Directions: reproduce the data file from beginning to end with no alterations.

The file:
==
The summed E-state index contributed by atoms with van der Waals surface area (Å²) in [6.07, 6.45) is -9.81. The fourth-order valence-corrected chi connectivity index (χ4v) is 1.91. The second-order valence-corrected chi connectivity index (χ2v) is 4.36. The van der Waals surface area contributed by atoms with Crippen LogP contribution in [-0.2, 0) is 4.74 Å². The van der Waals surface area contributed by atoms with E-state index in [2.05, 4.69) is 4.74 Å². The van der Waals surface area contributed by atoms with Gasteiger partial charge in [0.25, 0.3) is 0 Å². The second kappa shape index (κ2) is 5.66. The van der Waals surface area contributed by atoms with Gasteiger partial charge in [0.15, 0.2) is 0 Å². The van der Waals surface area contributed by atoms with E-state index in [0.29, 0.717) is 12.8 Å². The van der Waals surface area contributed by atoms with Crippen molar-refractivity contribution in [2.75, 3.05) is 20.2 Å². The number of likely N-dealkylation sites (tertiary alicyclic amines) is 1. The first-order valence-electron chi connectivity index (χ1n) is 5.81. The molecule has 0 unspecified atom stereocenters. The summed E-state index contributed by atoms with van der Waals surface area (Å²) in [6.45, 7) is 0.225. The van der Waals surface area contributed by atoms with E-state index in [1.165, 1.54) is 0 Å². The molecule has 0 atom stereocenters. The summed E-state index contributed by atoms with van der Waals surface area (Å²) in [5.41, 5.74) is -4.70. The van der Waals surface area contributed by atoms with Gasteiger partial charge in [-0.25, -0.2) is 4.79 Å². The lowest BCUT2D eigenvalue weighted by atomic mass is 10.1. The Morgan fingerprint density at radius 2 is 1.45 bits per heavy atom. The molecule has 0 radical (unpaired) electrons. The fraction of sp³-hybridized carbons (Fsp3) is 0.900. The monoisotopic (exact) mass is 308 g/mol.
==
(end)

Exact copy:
The summed E-state index contributed by atoms with van der Waals surface area (Å²) in [6.07, 6.45) is -9.81. The fourth-order valence-corrected chi connectivity index (χ4v) is 1.91. The second-order valence-corrected chi connectivity index (χ2v) is 4.36. The van der Waals surface area contributed by atoms with Crippen LogP contribution in [-0.2, 0) is 4.74 Å². The van der Waals surface area contributed by atoms with E-state index in [2.05, 4.69) is 4.74 Å². The van der Waals surface area contributed by atoms with Gasteiger partial charge in [0.25, 0.3) is 0 Å². The second kappa shape index (κ2) is 5.66. The van der Waals surface area contributed by atoms with Gasteiger partial charge in [0.15, 0.2) is 0 Å². The van der Waals surface area contributed by atoms with E-state index in [0.29, 0.717) is 12.8 Å². The van der Waals surface area contributed by atoms with Crippen molar-refractivity contribution in [2.75, 3.05) is 20.2 Å². The number of likely N-dealkylation sites (tertiary alicyclic amines) is 1. The first-order valence-electron chi connectivity index (χ1n) is 5.81. The molecule has 0 unspecified atom stereocenters. The summed E-state index contributed by atoms with van der Waals surface area (Å²) in [6.45, 7) is 0.225. The van der Waals surface area contributed by atoms with E-state index in [1.165, 1.54) is 0 Å². The molecule has 0 atom stereocenters. The summed E-state index contributed by atoms with van der Waals surface area (Å²) in [5.41, 5.74) is -4.70. The van der Waals surface area contributed by atoms with Gasteiger partial charge in [-0.25, -0.2) is 4.79 Å². The lowest BCUT2D eigenvalue weighted by atomic mass is 10.1. The Morgan fingerprint density at radius 2 is 1.45 bits per heavy atom. The molecule has 0 radical (unpaired) electrons. The fraction of sp³-hybridized carbons (Fsp3) is 0.900. The monoisotopic (exact) mass is 308 g/mol.